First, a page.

Interviewed By Sarah Campbell CHHA Summer Student Communications Consultant
As seen on The Tonight Show with Jimmy Fallon, America’s Got Talent and Conan (THREE times!), comedian D.J. Demers is not a stranger to making people laugh. Kicking off his career in Toronto, Ontario, he has left his then open-mic nights in the past, and has now moved to Los Angeles, California to perform on the big stage. His success in stand-up comedy has landed him many opportunities including appearances on Just For Laughs, a nomination for Best Comedy Album at the Junos, and the production of three comedy specials. Most known for his relatability to the hearing loss community, D.J. engages his fans with not only his humorous story telling of personal experiences, but also his accessibility, as his shows feature ASL interpreters.
Tell us about yourself.
I’m D.J. Demers. I’m a husband, a new father to a handsome baby boy, and a Canadian from Kitchener, Ontario who currently resides in Los Angeles, California. My occupation, nay, my vocation, is stand up-comedian. I started in 2009 and I’ve done everything you can think of in the industry. Open mics, cruise ships, corporate gigs, shows in alleyways, colleges, theatres, clubs, you name it. I love it all.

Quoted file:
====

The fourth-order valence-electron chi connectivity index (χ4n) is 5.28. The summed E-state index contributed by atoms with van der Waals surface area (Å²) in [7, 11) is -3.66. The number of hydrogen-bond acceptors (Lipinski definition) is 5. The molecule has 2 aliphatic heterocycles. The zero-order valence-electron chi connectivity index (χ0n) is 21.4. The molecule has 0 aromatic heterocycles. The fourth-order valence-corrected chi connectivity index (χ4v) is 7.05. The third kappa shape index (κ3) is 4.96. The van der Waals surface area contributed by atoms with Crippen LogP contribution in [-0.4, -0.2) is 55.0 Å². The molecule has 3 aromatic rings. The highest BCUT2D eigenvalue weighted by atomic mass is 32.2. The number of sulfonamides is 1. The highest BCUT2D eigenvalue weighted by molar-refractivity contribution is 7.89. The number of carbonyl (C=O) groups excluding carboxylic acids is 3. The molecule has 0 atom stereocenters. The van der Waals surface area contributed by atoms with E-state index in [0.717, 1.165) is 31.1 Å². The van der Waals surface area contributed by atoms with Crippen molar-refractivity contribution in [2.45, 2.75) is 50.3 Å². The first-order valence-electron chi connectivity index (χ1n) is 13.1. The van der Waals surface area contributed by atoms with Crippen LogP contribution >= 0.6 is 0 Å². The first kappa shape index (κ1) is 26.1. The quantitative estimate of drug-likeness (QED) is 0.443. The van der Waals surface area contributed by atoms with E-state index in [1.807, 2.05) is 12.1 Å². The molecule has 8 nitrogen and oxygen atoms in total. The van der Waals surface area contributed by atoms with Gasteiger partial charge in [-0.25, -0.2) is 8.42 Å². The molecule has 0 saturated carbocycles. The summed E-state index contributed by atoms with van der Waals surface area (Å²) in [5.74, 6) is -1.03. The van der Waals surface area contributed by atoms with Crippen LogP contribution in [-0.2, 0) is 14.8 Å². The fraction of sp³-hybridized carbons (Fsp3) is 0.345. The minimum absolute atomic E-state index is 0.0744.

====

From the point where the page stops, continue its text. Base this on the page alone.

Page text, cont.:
What inspired you to start doing stand-up comedy?
I was enraptured with stand-up comedy from a very young age. I just knew I had to try it. I was valedictorian of my grade school and high school and I loved writing and delivering those speeches. I started writing jokes in a little notebook in high school and finally got the courage to step on stage at an amateur comedy night in Toronto when I was 21. I did a few more open mics and amateur nights as I finished my business degree at Wilfrid Laurier University in Waterloo. (I did not complete the valedictorian trifecta in university, as partying had taken priority over academia by this point.) After graduating in 2009, I moved to Toronto to pursue comedy in earnest. Somehow, thirteen years later, I’ve made a career of it. I’m not sure how. What a racket.
Your shows are accompanied by an ASL interpreter. Do you, or will you in the future, include live captioning on screen as well for better accessibility for those who are Hard of Hearing?
My ultimate goal is to include every tool that is required to make my show 100% accessible to all audience members. As of right now, not even all my shows are ASL interpreted, as I don’t have the financial means to hire an interpreter at every club I perform at (they are expensive – and they deserve it!). The grand plan is to build a large enough fan base that I can tour theaters with an interpreter and live captioning at every performance. It’s a big goal, but I’m going to work my hardest to get there.
You are a very successful comedian, what has been your favourite or most exciting experience so far in your career? (And if this is not The Tonight Show with Jimmy Fallon, I need to hear more about that!)